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Congress holds public hearing on the handling of disaster loans in P.R.

The U.S. House Small Business Committee grilled U.S. Small Business Administration officials on the delay in the disbursement process of disaster loans to small entrepreneurs on the island after Hurricane María.

Puerto Rico Resident Commissioner Jenniffer González, who is a Committee member, questioned why the SBA’s loan disbursement process has taken from one to six months.

“In some cases, the process of disbursement of these has taken from one to six months. That is the concern I receive from entrepreneurs. We have to accelerate the disbursement of the resources approved by the Congress,” she said.

The disaster loan program helps small businesses and homeowners recover after a natural disaster from both economic and physical damage through low-interest loans through the agency’s Office of Disaster Assistance.

Among the federal agencies that take an active role in disaster response and recovery, SBA has a leading role in direct assistance to small entrepreneurs, including the availability of home repair loans of up to $200,000 and for repairs to business’s or businesses up to $2 million.

In Puerto Rico, the SBA’s disaster division received 102,619 loan applications after Hurricane María. Of those, 52,045 have been approved, for a total of $1.8 billion in low-interest loans. As part of the Federal Emergency Management Agency’s  relief process, hurricane survivors had to complete the SBA loan application. When the application was denied, the applicant automatically accessed the aid through FEMA.

This is split into 49,433 loans for housing totaling $1.6 billion, 2,188 for businesses totaling $182.9 million and 424 for economic damages, worth $22 million.

Aid provided for damages sustained after Hurricane Irma added up to 37 loans, broken down into 28 housing loans totaling $1.1 billion, two for businesses totaling $238,800, and seven for economic damages worth $272,000.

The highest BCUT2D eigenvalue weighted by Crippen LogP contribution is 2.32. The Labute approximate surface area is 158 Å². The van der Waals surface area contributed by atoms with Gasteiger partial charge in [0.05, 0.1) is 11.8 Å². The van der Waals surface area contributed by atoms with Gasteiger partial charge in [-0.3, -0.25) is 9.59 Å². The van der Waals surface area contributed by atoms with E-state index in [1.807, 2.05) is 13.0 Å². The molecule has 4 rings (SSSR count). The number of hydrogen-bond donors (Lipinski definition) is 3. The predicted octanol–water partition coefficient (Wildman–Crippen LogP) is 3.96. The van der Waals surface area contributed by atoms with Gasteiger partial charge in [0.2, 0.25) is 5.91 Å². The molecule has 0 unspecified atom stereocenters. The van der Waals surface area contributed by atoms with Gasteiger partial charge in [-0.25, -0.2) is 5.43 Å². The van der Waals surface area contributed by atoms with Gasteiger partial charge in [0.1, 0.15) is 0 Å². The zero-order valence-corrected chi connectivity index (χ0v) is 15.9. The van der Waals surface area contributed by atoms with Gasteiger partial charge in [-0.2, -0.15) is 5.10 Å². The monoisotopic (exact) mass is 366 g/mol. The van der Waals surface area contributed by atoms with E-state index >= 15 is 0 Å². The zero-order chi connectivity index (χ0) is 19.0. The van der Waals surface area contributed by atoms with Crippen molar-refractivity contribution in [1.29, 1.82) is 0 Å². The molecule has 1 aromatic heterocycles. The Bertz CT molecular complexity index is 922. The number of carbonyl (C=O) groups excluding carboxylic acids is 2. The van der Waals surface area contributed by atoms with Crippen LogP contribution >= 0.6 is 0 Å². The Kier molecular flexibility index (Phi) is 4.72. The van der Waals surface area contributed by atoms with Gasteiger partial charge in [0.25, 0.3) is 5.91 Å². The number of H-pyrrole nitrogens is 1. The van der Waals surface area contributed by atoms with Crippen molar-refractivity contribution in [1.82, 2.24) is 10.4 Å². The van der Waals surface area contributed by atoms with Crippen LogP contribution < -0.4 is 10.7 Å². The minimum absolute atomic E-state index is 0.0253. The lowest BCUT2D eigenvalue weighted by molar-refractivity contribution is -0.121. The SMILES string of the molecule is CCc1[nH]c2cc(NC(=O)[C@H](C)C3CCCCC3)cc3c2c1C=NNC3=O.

During the hearing, House Small Business Committee Democrats called for reforms to the SBA’s management of its disaster loan program.

“From Hurricanes that battered the U.S. Atlantic Coast and territories to wildfires on the West Coast, natural disasters in 2017 were unprecedented and utterly heartbreaking,” Rep. Nydia M. Velázquez (D-NY), the Committee’s top Democrat.

“In Puerto Rico alone, thousands lost their lives, while millions more experienced prolonged power outages and structural damage,” Velázquez said. “We now know that gaps in SBA’s loan program created long waits, confusion and backlog for many small businesses and homeowners in Puerto Rico and on the mainland.”

Small firms are especially prone to devastation after disaster, with nearly 75 percent of small businesses admitting to not having a plan for disaster recovery. Moreover, FEMA has estimated that between 40 and 60 percent of businesses impacted by natural disasters fail to fully recover.

During the hearing, Democrats responded to three Office of the Inspector General’s reports breaking down SBA’s response to each major 2017 Atlantic hurricane: Harvey, Irma and María.

According to the OIG, among SBA’s shortcomings was a failure to deploy adequate staff, utilize staffing management tools, provide translation services and answer a high volume of calls and emails. In a single week following the three disasters, more than 15,000 calls and 23,000 emails went unanswered.

“As the OIG reports illustrate, SBA was not only unprepared for the sheer volume of disaster loan applications in 2017, but SBA’s response to each disaster highlight ways in which the agency fell short,” said Velázquez.

“As our planet continues to warm, and back-to-back disasters become more common, SBA must ensure the disaster loan program operates efficiently and effectively so that entrepreneurs and homeowners harmed by disasters receive the assistance they need,” she said.

Stressing that SBA’s response to major disasters has not been uniform, Democrats encouraged the agency to adopt the OIG’s areas for improvement, which include improving the Customer Service Center telephone system, hiring practices and utilizing staff management tools.

“I strongly urge SBA to implement strategic reforms to prevent similar shortcomings from happening in the future,” Velázquez concluded. “If necessary, Congress should consider legislation to improve SBA’s disaster lending program and the agency’s disaster response functions.”

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